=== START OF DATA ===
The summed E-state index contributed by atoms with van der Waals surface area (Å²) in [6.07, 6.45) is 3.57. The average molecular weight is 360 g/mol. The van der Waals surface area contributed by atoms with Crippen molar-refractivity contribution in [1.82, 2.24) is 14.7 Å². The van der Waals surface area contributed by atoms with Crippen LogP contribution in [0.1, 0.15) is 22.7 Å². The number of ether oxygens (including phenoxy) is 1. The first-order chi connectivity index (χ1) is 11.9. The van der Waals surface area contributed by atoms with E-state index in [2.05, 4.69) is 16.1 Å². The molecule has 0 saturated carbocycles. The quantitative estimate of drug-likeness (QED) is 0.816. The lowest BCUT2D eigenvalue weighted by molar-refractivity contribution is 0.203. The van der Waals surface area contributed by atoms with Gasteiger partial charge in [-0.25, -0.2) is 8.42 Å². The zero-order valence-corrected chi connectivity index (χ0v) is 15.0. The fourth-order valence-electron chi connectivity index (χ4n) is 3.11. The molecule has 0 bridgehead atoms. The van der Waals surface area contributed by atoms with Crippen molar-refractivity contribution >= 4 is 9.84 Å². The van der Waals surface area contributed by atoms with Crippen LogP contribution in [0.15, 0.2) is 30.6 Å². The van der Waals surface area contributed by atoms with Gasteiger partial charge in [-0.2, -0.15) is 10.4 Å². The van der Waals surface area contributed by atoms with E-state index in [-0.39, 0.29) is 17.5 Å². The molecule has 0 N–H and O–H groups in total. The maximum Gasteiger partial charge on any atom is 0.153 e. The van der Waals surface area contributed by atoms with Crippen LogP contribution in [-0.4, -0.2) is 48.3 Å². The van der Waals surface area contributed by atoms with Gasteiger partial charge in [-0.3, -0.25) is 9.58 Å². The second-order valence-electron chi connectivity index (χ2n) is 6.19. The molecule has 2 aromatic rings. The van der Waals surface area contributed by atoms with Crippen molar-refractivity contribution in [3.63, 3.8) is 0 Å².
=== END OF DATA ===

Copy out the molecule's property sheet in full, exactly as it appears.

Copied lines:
The summed E-state index contributed by atoms with van der Waals surface area (Å²) in [6.07, 6.45) is 3.57. The average molecular weight is 360 g/mol. The van der Waals surface area contributed by atoms with Crippen molar-refractivity contribution in [1.82, 2.24) is 14.7 Å². The van der Waals surface area contributed by atoms with Crippen LogP contribution in [0.1, 0.15) is 22.7 Å². The number of ether oxygens (including phenoxy) is 1. The first-order chi connectivity index (χ1) is 11.9. The van der Waals surface area contributed by atoms with E-state index in [2.05, 4.69) is 16.1 Å². The molecule has 0 saturated carbocycles. The quantitative estimate of drug-likeness (QED) is 0.816. The lowest BCUT2D eigenvalue weighted by molar-refractivity contribution is 0.203. The van der Waals surface area contributed by atoms with Gasteiger partial charge in [-0.25, -0.2) is 8.42 Å². The zero-order valence-corrected chi connectivity index (χ0v) is 15.0. The fourth-order valence-electron chi connectivity index (χ4n) is 3.11. The molecule has 0 bridgehead atoms. The van der Waals surface area contributed by atoms with Crippen molar-refractivity contribution >= 4 is 9.84 Å². The van der Waals surface area contributed by atoms with Crippen LogP contribution in [0.15, 0.2) is 30.6 Å². The van der Waals surface area contributed by atoms with Gasteiger partial charge in [-0.2, -0.15) is 10.4 Å². The van der Waals surface area contributed by atoms with E-state index in [-0.39, 0.29) is 17.5 Å². The molecule has 0 N–H and O–H groups in total. The maximum Gasteiger partial charge on any atom is 0.153 e. The van der Waals surface area contributed by atoms with Crippen LogP contribution in [-0.4, -0.2) is 48.3 Å². The van der Waals surface area contributed by atoms with Gasteiger partial charge in [-0.3, -0.25) is 9.58 Å². The second-order valence-electron chi connectivity index (χ2n) is 6.19. The molecule has 2 aromatic rings. The van der Waals surface area contributed by atoms with Crippen molar-refractivity contribution in [3.63, 3.8) is 0 Å².